TABLE 13
Mice Strains
Strain Background Human FcR
Nude/CD16A KO none
Nude/CD16A KO FcγRIIIA
Nude/CD16A KO FcγR IIA
Nude/CD16A KO FcγR IIA and IIIA
Nude/CD32B KO none
Nude/CD32B KO FcγR IIB

Preferably Fc mutants showing both enhanced binding to FcγRIIIA and reduced binding to FcγRIIB, increased activity in ADCC and phagocytosis assays are tested in animal model experiments. The animal model experiments examine the increase in efficacy of Fc mutant bearing antibodies in FcγRIIIA transgenic, nude mCD16A knockout mice compared to a control which has been administered native antibody. Preferably, groups of 8-10 mice are examined using a standard protocol. An exemplary animal model experiment may comprise the following steps: in a breast cancer model, ˜2×106 SK-BR-3 cells are injected subcutaneously on day 1 with 0.1 mL PBS mixed with Matrigel (Becton Dickinson). Initially a wild type chimeric antibody and isotype control are administered to establish a curve for the predetermined therapeutic dose, intravenous injection of 4D5 on day 1 with an initial dose of 4 μg/g followed by weekly injections of 2 μg/g. Tumor volume is monitored for 6-8 weeks to measure progress of the disease. Tumor volume should increase linearly with time in animals injected with the isotype control. In contrast very little tumor growth should occur in the group injected with 4D5. Results from the standard dose study are used to set an upper limit for experiments testing the Fc mutants. These studies are done using subtherapeutic doses of the Fc mutant containing antibodies. A one tenth dose was used on xenograft models in experiments done in FcγRIIB knockout mice, see, Clynes et al., 2000, Nat. Med. 6: 443-6, with a resultant block in tumor cell growth. Since the mutants of the invention preferrably show an increase in FcγRIIIA activation and reduction in FcγRIIB binding the mutants are examined at one tenth therapeutic dose. Examination of tumor size at different intervals indicates the efficacy of the antibodies at the lower dose. Statistical analysis of the data using t test provides a way of determining if the data is significant. Fc mutants that show increased efficacy are tested at incrementally lower doses to determine the smallest possible dose as a measure of their efficacy.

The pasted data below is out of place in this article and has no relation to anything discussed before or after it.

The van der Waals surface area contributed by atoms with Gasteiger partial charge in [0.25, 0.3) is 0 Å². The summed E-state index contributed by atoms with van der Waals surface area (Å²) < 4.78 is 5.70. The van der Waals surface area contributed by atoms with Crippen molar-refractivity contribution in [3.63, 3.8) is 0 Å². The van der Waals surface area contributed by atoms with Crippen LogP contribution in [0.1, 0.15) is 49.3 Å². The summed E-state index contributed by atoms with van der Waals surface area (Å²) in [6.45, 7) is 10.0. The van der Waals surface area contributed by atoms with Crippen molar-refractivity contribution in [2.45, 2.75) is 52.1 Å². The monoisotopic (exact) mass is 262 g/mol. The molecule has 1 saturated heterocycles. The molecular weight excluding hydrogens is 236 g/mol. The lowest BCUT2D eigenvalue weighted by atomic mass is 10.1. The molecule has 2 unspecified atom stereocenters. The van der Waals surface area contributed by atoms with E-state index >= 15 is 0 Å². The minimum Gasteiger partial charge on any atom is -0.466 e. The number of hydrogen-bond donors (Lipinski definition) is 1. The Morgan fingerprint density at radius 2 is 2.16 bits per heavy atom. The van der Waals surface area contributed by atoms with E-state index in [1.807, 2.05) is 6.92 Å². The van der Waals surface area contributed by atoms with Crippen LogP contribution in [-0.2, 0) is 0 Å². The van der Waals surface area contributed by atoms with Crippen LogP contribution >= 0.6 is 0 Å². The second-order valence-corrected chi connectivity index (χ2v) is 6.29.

The anti-inflammatory activity of the combination therapies of invention can be determined by using various experimental animal models of inflammatory arthritis known in the art and described in Crofford L. J. and Wilder R. L., “Arthritis and Autoimmunity in Animals”, in Arthritis and Allied Conditions: A Textbook of Rheumatology, McCarty et al. (eds.). Chapter 30 (Lee and Febiger, 1993). Experimental and spontaneous animal models of inflammatory arthritis and autoimmune rheumatic diseases can also be used to assess the anti-inflammatory activity of the combination therapies of invention. The following are some assays provided as examples, and not by limitation.

The principle animal models for arthritis or inflammatory disease known in the art and widely used include: adjuvant-induced arthritis rat models, collagen-induced arthritis rat and mouse models and antigen-induced arthritis rat, rabbit and hamster models, all described in Crofford L. J. and Wilder R. L., “Arthritis and Autoimmunity in Animals”, in Arthritis and Allied Conditions: A Textbook of Rheumatology, McCarty et al. (eds.), Chapter 30 (Lee and Febiger, 1993), incorporated herein by reference in its entirety.

The anti-inflammatory activity of the combination therapies of invention can be assessed using a carrageenan-induced arthritis rat model. Carrageenan-induced arthritis has also been used in rabbit, dog and pig in studies of chronic arthritis or inflammation. Quantitative histomorphometric assessment is used to determine therapeutic efficacy. The methods for using such a carrageenan-induced arthritis model is described in Hans